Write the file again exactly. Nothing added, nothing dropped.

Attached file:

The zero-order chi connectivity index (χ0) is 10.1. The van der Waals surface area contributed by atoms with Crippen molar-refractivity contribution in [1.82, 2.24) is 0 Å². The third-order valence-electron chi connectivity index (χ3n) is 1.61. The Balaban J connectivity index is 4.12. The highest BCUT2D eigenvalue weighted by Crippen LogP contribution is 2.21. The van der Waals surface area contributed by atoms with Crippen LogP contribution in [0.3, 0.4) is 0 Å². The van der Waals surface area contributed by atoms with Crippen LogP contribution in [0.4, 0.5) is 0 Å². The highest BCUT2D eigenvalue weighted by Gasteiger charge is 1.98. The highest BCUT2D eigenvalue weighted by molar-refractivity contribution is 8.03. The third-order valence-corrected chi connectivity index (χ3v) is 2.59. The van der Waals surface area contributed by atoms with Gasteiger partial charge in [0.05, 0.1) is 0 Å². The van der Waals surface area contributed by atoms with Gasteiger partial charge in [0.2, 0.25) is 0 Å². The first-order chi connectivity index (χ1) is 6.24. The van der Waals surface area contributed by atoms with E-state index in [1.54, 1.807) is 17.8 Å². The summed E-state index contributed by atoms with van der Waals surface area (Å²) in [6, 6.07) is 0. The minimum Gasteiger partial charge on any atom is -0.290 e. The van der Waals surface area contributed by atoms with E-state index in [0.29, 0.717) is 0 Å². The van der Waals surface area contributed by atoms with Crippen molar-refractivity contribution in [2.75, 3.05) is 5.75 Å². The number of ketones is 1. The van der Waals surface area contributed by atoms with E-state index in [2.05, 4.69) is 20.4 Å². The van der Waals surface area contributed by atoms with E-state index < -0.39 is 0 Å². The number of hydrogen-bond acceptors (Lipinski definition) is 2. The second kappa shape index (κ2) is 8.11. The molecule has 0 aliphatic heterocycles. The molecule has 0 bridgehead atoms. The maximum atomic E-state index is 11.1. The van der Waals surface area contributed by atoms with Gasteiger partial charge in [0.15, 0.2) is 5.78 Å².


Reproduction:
The zero-order chi connectivity index (χ0) is 10.1. The van der Waals surface area contributed by atoms with Crippen molar-refractivity contribution in [1.82, 2.24) is 0 Å². The third-order valence-electron chi connectivity index (χ3n) is 1.61. The Balaban J connectivity index is 4.12. The highest BCUT2D eigenvalue weighted by Crippen LogP contribution is 2.21. The van der Waals surface area contributed by atoms with Crippen LogP contribution in [0.3, 0.4) is 0 Å². The van der Waals surface area contributed by atoms with Crippen LogP contribution in [0.4, 0.5) is 0 Å². The highest BCUT2D eigenvalue weighted by Gasteiger charge is 1.98. The highest BCUT2D eigenvalue weighted by molar-refractivity contribution is 8.03. The third-order valence-corrected chi connectivity index (χ3v) is 2.59. The van der Waals surface area contributed by atoms with Gasteiger partial charge in [0.05, 0.1) is 0 Å². The van der Waals surface area contributed by atoms with Gasteiger partial charge in [0.2, 0.25) is 0 Å². The first-order chi connectivity index (χ1) is 6.24. The van der Waals surface area contributed by atoms with E-state index in [1.54, 1.807) is 17.8 Å². The summed E-state index contributed by atoms with van der Waals surface area (Å²) in [6, 6.07) is 0. The minimum Gasteiger partial charge on any atom is -0.290 e. The van der Waals surface area contributed by atoms with E-state index in [0.29, 0.717) is 0 Å². The van der Waals surface area contributed by atoms with Crippen molar-refractivity contribution in [2.75, 3.05) is 5.75 Å². The number of ketones is 1. The van der Waals surface area contributed by atoms with E-state index in [2.05, 4.69) is 20.4 Å². The van der Waals surface area contributed by atoms with E-state index < -0.39 is 0 Å². The number of hydrogen-bond acceptors (Lipinski definition) is 2. The second kappa shape index (κ2) is 8.11. The molecule has 0 aliphatic heterocycles. The molecule has 0 bridgehead atoms. The maximum atomic E-state index is 11.1. The van der Waals surface area contributed by atoms with Gasteiger partial charge in [0.15, 0.2) is 5.78 Å².